How to Minimize Paper Clutter with the KonMari Method (+ some tips from my own experience!)
Organize Paper with a “Digital Filing Cabinet”
One way we’ve found to further reduce our paper clutter while still being able to look back on significant documents is to keep them digitally.
For papers that we may need to reference someday but that don’t require us to keep an original copy, we will scan them and save them in a program called Evernote, which acts as our “digital filing cabinet.”
Imaging technology on phones has gotten so good that we rarely even pull out our big scanner anymore– we are able to keep up with the day-to-day scanning by simply using the Scannable app on our phones. Because it’s so easy and quick, we don’t spend more than a few minutes per week scanning things in.
For more information on our paperless strategy, see our ultimate guide to going paperless.
Move to Electronic Billing
These days, most companies will offer an electronic billing option, which keeps the paper clutter out of our houses while still allowing us to look back on past transactions.
We’ve switched as many of our bills as possible to electronic systems, and our paper clutter has greatly decreased because of it!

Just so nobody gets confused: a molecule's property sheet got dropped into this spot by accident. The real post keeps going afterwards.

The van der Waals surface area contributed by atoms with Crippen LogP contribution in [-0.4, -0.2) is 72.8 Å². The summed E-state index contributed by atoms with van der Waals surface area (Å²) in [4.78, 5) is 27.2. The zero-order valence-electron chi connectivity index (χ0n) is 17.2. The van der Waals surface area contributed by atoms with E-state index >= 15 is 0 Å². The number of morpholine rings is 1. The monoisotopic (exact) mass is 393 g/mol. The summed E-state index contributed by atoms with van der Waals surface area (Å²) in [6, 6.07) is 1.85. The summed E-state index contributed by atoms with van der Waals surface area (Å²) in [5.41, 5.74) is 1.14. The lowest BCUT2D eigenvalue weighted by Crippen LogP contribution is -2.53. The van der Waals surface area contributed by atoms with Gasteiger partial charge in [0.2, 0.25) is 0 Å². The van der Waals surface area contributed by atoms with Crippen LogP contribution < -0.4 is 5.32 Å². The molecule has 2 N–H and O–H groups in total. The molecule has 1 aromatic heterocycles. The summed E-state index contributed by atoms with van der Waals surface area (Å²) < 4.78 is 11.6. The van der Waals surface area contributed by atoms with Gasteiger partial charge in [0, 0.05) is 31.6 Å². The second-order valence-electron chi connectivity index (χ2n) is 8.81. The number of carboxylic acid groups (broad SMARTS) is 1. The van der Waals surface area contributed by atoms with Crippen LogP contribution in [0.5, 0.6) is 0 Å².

When we were using a traditional paper filing cabinet, we had folders upon folders of manuals! We rarely used them, and they took up so much space.
Since almost all appliance manuals and equipment instruction booklets can now be found with a quick Google search, we recycled all of our manuals and no longer keep them around.
Notes from Seminars and Trainings
Marie spends quite a bit of time talking about notes from seminars and trainings– apparently her clients keep a lot of them!
I can totally relate. Before we did our paper purge, I had binders and binders full of my college notes. I had been out of college for nearly a decade at that point and hadn’t taught high school English– the subject matter contained in most of my binders– for several years!